Why pray the Rosary every day for a year?


Each time the Blessed Virgin has appeared-- whether it be to Saint Bernadette Soubirous at Lourdes; to Lucia, Jacinta, and Francisco at Fatima; or to Mariette Beco at Banneux-- she has asserted the importance, saving grace, and power of praying the Holy Rosary on a daily basis. Based upon her words, the Rosary is penance and conversion for sinners, a pathway to peace, an end to war, and a powerful act of faith in Jesus Christ. Pope Paul VI presented the Rosary as a powerful means to reach Christ "not merely with Mary but indeed, insofar as this is possible to us, in the same way as Mary, who is certainly the one who thought about Him more than anyone else has ever done."

To show us how this is done, perhaps no one has been more eloquent than the great Cardinal Newman, who wrote: "The great power of the Rosary consists in the fact that it translates the Creed into Prayer. Of course, the Creed is already in a certain sense a prayer and a great act of homage towards God, but the Rosary brings us to meditate again on the great truth of His life and death, and brings this truth close to our hearts. Even Christians, although they know God, usually fear rather than love Him. The strength of the Rosary lies in the particular manner in which it considers these mysteries, since all our thinking about Christ is intertwined with the thought of His Mother, in the relations between Mother and Son; the Holy Family is presented to us, the home in which God lived His infinite love."


As Mary said at Fatima, "Jesus wants to use you to make Me known and loved. He wishes to establish the devotion to My Immaculate Heart throughout the world. I promise salvation to whoever embraces it; these souls will be dear to God, like flowers put by Me to adorn his throne."


June 2: Saint Marcellinus and Peter

Posted by Jacob

Father, may we benefit from the example of Your martyrs Marcellinus and Peter, and be supported by their prayers. Grant this through our Lord Jesus Christ, Your Son, who lives and reigns with You and the Holy Spirit, one God, for ever and ever. Amen.


Today, June 2, we celebrate the feast of Saints Marcellinus and Peter (died 304), early Church martyrs. While very little is known today about the lives of these holy men, Marcellinus and Peter were prominent enough in the early Church to be included amongst the saints of the Roman Canon, and their names continue to be mentioned during celebration of the Eucharist. Further evidence of the veneration and respect of the Church lives on in the basilica that Emperor Constantine built over their tombs in Rome.

Saint Marcellinus
The story of the lives and martyrdom of Marcellinus and Peter was recorded by Pope Saint Damasus, who learned of their heroic acts directly from their executioner—a man who converted to Christianity shortly after their deaths. Per the saintly pope, the executioner was deeply troubled following his role in the martyrdom, and could not shake the feeling that a faith that had given Marcellinus and Peter such peace of mind and steady joy in the face of death must be authentic.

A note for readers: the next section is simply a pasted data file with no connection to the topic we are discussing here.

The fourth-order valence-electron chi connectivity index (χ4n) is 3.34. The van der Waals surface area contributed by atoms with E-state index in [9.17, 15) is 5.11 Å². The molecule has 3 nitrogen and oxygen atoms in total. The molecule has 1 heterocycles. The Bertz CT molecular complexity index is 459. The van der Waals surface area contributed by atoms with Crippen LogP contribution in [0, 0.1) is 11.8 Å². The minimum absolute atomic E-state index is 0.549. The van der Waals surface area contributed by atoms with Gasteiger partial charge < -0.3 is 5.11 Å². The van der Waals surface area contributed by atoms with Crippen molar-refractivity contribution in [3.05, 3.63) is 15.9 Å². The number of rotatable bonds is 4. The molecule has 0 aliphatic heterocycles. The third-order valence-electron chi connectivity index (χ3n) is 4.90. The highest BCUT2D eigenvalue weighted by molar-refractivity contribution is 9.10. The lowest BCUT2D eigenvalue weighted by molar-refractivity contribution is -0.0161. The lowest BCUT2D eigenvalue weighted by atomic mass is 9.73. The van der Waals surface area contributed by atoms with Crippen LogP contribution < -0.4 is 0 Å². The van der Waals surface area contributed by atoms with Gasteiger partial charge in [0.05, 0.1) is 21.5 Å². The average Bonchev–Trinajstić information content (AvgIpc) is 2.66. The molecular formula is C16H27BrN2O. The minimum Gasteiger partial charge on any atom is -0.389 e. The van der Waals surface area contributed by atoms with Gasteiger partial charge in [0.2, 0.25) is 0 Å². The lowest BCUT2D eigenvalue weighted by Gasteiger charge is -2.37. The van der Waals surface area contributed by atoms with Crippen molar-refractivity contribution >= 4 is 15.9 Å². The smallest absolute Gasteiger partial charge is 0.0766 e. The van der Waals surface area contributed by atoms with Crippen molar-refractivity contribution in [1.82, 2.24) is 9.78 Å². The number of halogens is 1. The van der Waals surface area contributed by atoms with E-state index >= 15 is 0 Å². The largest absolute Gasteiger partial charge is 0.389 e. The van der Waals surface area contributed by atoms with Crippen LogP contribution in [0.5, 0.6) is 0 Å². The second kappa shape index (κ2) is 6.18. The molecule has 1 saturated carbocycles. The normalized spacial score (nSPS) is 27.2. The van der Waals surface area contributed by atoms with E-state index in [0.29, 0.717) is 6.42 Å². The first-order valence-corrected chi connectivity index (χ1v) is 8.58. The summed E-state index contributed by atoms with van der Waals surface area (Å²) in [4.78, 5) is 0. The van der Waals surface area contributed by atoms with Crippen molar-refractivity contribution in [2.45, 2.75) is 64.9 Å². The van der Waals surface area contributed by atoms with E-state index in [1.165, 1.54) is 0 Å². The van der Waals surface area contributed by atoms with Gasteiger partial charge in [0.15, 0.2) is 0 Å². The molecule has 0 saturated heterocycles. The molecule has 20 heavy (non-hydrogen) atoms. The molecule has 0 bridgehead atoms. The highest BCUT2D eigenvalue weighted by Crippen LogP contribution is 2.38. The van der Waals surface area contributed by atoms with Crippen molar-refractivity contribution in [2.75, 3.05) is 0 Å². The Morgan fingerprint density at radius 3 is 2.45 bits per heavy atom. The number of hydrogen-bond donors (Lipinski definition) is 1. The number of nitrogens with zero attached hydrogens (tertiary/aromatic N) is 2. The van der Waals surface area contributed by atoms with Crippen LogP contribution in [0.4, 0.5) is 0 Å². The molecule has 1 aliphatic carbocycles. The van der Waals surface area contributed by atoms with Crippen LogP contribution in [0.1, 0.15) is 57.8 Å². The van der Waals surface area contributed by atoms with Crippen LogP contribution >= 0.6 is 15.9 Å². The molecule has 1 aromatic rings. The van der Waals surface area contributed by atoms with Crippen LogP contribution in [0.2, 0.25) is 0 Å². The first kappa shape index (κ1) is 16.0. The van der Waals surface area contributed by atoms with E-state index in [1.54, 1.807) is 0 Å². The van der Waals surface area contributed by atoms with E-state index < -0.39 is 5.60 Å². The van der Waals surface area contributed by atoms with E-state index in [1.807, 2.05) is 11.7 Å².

Saint Peter
According to Holy Legend, Marcellinus was a priest, and Peter was an exorcist (authorized by the Church to work against demonic possession in individuals) who worked alongside him. Imprisoned during the persecution of Christians under the reign of Diocletian, Marcellinus and Peter embraced their suffering, seeing it as an opportunity for evangelization, and quickly had converted the majority of prisoners in jail with them—including the jailor and his entire family. This was accomplished when Peter set the daughter of the jailer free from an evil spirit which possessed her. Shortly thereafter, the jailor, his wife, and their other children were baptized into the faith—right in the cell of Peter and Marcellinus.

Saint Marcellinus
When Diocletian heard of their activities, he was greatly incensed and had them tortured, stripped naked, and thrown into cells filled with only broken shards of glass. When it was observed that this only served to increase their faith and joy in suffering, he had them taken to the forest of Silva Nigra, and dig their own graves. Then, he had them beheaded in the forest, so that other Christians would not find their bodies, bury them properly, and then subsequently venerate them. However, that was not to be the case. Shortly following their death, a Christian matron by the name of Lucilla learned of their martyrdom through a dream (or possibly a prophetic vision), and came with some fellow faithful to the gravesite. The relics of the holy martyrs were removed and translated to a more proper burial place, a set of catacombs in Rome. When Christianity was restored as a “legal” faith tradition under Constantine, he had a great basilica built over their tomb, in their honor.

Saint Peter
The foundation of our faith rests on the lives of the holy men and women of the early Church who willingly gave themselves over to the faith, courageous and joyful in their martyrdom. When we consider the struggles of today, and our own personal difficulties in daily life, we might pause to consider the sacrifice of these early martyrs. How might we demonstrate our love for the Lord, and our faith, today?



Catacombs of Saints Marcellinus and Peter
O God, Who by the glorious confession of the holy martyrs
Marcellinus and Peter,
dost surround and protect us,
grant that we may go forward under their protection
and be sustained by their prayer.
Through our Lord Jesus Christ, your Son,
who liveth and reigneth with Thee in the unity of the Holy Spirit,
God, forever and ever.
Amen.

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